On Friday I introduced you to 21-year-old Yoan Lopez, a Cuban pitching prospect who had just been cleared to sign with a Major League team by the Office of Foreign Assets Control (OFAC) of the United States Department of the Treasury after already having defected from Cuba, establishing residence in Haiti and being declared a free agent by Major League Baseball.
I also reported that he was expected to sign somewhere very soon, although at the time I meant sometime in the next month before pitchers and catchers report to spring training.
It was also suspected that he would sign with one of the teams who had already gone over their international spending limit and were already being taxed for doing so, which meant he was most likely to sign with the New York Yankees, Boston Red Sox, Tampa Bay Rays, or the Los Angeles Angels.
The Angels had recently signed another Cuban prospect, infielder Roberto Baldoquin, to a record-setting $8 million signing bonus.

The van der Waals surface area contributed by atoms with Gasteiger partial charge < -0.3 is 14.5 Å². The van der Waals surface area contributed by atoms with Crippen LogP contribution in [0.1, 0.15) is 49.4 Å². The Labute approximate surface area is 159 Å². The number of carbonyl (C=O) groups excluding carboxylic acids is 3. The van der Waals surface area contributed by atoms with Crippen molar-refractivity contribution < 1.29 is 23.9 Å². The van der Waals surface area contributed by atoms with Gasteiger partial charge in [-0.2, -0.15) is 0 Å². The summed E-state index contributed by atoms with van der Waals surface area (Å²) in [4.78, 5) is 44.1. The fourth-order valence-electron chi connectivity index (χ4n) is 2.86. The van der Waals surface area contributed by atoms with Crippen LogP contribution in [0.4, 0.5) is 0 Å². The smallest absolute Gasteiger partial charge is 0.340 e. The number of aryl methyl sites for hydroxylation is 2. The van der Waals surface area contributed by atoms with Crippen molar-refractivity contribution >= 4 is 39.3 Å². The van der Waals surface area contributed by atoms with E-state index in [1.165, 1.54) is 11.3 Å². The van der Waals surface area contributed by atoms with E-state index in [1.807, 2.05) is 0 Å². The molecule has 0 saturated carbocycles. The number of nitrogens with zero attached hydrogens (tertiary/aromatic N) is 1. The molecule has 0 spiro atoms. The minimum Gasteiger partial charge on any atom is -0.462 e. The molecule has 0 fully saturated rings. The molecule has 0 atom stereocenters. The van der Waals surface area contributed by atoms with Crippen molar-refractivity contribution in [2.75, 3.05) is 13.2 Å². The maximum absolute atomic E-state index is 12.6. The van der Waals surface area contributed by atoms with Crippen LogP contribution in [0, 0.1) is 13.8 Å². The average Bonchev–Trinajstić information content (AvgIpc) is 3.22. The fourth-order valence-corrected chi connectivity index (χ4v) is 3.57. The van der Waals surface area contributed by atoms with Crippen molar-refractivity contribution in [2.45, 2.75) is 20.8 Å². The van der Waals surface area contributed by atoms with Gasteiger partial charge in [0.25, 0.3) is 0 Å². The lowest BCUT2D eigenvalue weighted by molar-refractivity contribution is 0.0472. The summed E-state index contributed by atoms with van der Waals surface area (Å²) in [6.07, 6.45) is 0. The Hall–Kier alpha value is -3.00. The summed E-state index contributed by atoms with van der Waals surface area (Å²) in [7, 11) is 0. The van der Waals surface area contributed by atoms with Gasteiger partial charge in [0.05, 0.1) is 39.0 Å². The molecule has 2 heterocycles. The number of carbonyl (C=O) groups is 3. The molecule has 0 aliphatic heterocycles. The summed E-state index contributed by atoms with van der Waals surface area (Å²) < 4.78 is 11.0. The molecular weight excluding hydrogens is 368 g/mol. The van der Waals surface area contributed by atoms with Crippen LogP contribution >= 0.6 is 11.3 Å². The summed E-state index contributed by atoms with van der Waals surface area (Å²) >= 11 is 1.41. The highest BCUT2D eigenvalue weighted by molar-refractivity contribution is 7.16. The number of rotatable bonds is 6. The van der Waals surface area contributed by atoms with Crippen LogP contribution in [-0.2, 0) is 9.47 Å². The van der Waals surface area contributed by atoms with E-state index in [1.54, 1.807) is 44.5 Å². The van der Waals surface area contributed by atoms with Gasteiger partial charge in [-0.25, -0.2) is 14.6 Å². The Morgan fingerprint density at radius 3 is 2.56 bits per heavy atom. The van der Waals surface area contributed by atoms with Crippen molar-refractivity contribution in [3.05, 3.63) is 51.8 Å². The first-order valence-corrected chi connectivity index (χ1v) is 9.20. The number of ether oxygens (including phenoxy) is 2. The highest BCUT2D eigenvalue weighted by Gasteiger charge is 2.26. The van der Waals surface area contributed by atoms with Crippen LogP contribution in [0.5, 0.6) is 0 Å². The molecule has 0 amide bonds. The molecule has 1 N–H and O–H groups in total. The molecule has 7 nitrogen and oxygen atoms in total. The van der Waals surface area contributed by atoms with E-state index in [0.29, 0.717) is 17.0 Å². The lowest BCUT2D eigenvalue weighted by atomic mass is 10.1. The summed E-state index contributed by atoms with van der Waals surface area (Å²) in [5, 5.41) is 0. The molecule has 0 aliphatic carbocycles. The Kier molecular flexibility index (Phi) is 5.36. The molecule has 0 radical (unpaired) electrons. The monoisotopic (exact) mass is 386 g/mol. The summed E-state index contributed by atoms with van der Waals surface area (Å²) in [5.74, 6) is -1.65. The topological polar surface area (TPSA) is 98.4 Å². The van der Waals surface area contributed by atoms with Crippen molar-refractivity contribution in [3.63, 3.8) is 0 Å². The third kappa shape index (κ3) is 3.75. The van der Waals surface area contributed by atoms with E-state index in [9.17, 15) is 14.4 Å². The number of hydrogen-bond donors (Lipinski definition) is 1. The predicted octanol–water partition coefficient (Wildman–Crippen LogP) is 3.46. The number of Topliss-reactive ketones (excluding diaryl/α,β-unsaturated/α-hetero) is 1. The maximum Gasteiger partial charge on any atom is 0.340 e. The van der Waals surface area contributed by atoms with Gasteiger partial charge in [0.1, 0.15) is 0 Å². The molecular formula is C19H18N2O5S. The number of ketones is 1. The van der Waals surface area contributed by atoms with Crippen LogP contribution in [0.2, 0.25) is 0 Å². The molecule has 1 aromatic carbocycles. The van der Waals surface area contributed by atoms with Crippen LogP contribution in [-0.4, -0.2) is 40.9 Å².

Lopez was also known to have ties with the Arizona Diamondbacks, San Francisco Giants, Cincinnati Reds and San Diego Padres.
It was the Diamondbacks that won the heart of the young pitcher. Jesse Sanchez of MLB.com has reported that Lopez has signed an $8.27 million bonus. The deal, which is pending a physical, will be the largest under the new international guidelines.
He is said to have had an offer of $9 million but decided that the D-Backs were the best fit for him, having been impressed with with chief baseball officer Tony La Russa and general manager Dave Stewart. The word is that he will even be invited to big league spring training this year.
Lopez is a 6’4″, 190-pound flame thrower whose fastball has been known to reach 100 mph. However he has a full aresenal of tools to use as well. He throws a cutter, slider, curveball and changeup alongside his blazing fastball.
The Diamondbacks also signed Cuban Yasmany Tomas earlier this year. So far, besides Tomas who is older, Lopez is the first Cuban prospect to receive an invite to big league spring training. That’s not to say he won’t start the year in the minors, of course, but you might see him playing in the desert soon than you think.